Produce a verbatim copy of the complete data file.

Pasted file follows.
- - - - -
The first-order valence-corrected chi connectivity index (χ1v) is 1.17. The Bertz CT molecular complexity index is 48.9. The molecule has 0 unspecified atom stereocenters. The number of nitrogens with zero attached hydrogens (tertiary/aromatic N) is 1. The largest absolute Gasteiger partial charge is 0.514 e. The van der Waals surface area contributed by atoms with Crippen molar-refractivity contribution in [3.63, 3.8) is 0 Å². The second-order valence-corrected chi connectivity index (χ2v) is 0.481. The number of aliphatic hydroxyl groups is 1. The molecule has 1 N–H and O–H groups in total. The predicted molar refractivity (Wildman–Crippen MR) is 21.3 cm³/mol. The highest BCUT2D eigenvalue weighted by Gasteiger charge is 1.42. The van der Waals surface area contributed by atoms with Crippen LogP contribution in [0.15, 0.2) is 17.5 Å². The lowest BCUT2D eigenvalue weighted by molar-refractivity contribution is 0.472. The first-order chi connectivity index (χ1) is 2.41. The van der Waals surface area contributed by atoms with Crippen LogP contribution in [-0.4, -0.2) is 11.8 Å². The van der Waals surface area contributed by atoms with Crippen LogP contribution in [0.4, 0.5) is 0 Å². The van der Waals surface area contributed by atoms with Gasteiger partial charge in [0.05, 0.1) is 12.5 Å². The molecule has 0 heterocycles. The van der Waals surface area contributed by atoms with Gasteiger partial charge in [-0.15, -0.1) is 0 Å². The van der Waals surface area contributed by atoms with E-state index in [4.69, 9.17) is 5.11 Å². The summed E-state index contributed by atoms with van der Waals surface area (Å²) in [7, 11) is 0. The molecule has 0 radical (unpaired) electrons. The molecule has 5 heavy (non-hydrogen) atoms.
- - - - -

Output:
The first-order valence-corrected chi connectivity index (χ1v) is 1.17. The Bertz CT molecular complexity index is 48.9. The molecule has 0 unspecified atom stereocenters. The number of nitrogens with zero attached hydrogens (tertiary/aromatic N) is 1. The largest absolute Gasteiger partial charge is 0.514 e. The van der Waals surface area contributed by atoms with Crippen molar-refractivity contribution in [3.63, 3.8) is 0 Å². The second-order valence-corrected chi connectivity index (χ2v) is 0.481. The number of aliphatic hydroxyl groups is 1. The molecule has 1 N–H and O–H groups in total. The predicted molar refractivity (Wildman–Crippen MR) is 21.3 cm³/mol. The highest BCUT2D eigenvalue weighted by Gasteiger charge is 1.42. The van der Waals surface area contributed by atoms with Crippen LogP contribution in [0.15, 0.2) is 17.5 Å². The lowest BCUT2D eigenvalue weighted by molar-refractivity contribution is 0.472. The first-order chi connectivity index (χ1) is 2.41. The van der Waals surface area contributed by atoms with Crippen LogP contribution in [-0.4, -0.2) is 11.8 Å². The van der Waals surface area contributed by atoms with Crippen LogP contribution in [0.4, 0.5) is 0 Å². The van der Waals surface area contributed by atoms with Gasteiger partial charge in [0.05, 0.1) is 12.5 Å². The molecule has 0 heterocycles. The van der Waals surface area contributed by atoms with Gasteiger partial charge in [-0.15, -0.1) is 0 Å². The van der Waals surface area contributed by atoms with E-state index in [4.69, 9.17) is 5.11 Å². The summed E-state index contributed by atoms with van der Waals surface area (Å²) in [7, 11) is 0. The molecule has 0 radical (unpaired) electrons. The molecule has 5 heavy (non-hydrogen) atoms.